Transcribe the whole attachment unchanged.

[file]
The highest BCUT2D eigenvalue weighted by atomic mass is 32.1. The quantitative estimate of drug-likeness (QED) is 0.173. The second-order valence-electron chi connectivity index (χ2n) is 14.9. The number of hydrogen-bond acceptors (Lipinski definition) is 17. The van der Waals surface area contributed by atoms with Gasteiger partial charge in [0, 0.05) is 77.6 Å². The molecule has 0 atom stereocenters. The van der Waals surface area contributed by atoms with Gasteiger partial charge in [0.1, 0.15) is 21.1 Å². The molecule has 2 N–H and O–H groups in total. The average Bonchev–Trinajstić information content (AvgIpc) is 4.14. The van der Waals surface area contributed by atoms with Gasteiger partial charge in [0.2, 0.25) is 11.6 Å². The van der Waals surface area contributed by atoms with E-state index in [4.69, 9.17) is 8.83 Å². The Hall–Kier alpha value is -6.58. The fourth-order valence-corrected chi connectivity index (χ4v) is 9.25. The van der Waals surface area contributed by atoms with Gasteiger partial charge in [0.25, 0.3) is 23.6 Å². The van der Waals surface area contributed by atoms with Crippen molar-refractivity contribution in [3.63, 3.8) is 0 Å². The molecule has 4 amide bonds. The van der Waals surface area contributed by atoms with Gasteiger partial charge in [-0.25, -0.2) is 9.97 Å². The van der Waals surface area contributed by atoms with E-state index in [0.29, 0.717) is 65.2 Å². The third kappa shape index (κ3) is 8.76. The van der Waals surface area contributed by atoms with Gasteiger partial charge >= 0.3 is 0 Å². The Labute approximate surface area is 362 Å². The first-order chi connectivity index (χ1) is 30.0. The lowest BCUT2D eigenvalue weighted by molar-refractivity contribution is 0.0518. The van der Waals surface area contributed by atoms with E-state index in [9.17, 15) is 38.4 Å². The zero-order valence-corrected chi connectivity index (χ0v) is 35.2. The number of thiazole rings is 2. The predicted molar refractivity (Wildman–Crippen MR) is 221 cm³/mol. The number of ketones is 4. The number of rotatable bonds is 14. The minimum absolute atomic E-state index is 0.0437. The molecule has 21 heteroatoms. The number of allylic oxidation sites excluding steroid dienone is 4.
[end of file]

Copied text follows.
The highest BCUT2D eigenvalue weighted by atomic mass is 32.1. The quantitative estimate of drug-likeness (QED) is 0.173. The second-order valence-electron chi connectivity index (χ2n) is 14.9. The number of hydrogen-bond acceptors (Lipinski definition) is 17. The van der Waals surface area contributed by atoms with Gasteiger partial charge in [0, 0.05) is 77.6 Å². The molecule has 0 atom stereocenters. The van der Waals surface area contributed by atoms with Gasteiger partial charge in [0.1, 0.15) is 21.1 Å². The molecule has 2 N–H and O–H groups in total. The average Bonchev–Trinajstić information content (AvgIpc) is 4.14. The van der Waals surface area contributed by atoms with Gasteiger partial charge in [0.2, 0.25) is 11.6 Å². The van der Waals surface area contributed by atoms with E-state index in [4.69, 9.17) is 8.83 Å². The Hall–Kier alpha value is -6.58. The fourth-order valence-corrected chi connectivity index (χ4v) is 9.25. The van der Waals surface area contributed by atoms with Gasteiger partial charge in [0.25, 0.3) is 23.6 Å². The van der Waals surface area contributed by atoms with Crippen molar-refractivity contribution in [3.63, 3.8) is 0 Å². The molecule has 4 amide bonds. The van der Waals surface area contributed by atoms with Gasteiger partial charge in [-0.25, -0.2) is 9.97 Å². The van der Waals surface area contributed by atoms with E-state index in [0.29, 0.717) is 65.2 Å². The third kappa shape index (κ3) is 8.76. The van der Waals surface area contributed by atoms with Gasteiger partial charge >= 0.3 is 0 Å². The Labute approximate surface area is 362 Å². The first-order chi connectivity index (χ1) is 30.0. The lowest BCUT2D eigenvalue weighted by molar-refractivity contribution is 0.0518. The van der Waals surface area contributed by atoms with E-state index in [9.17, 15) is 38.4 Å². The zero-order valence-corrected chi connectivity index (χ0v) is 35.2. The number of thiazole rings is 2. The predicted molar refractivity (Wildman–Crippen MR) is 221 cm³/mol. The number of ketones is 4. The number of rotatable bonds is 14. The minimum absolute atomic E-state index is 0.0437. The molecule has 21 heteroatoms. The number of allylic oxidation sites excluding steroid dienone is 4.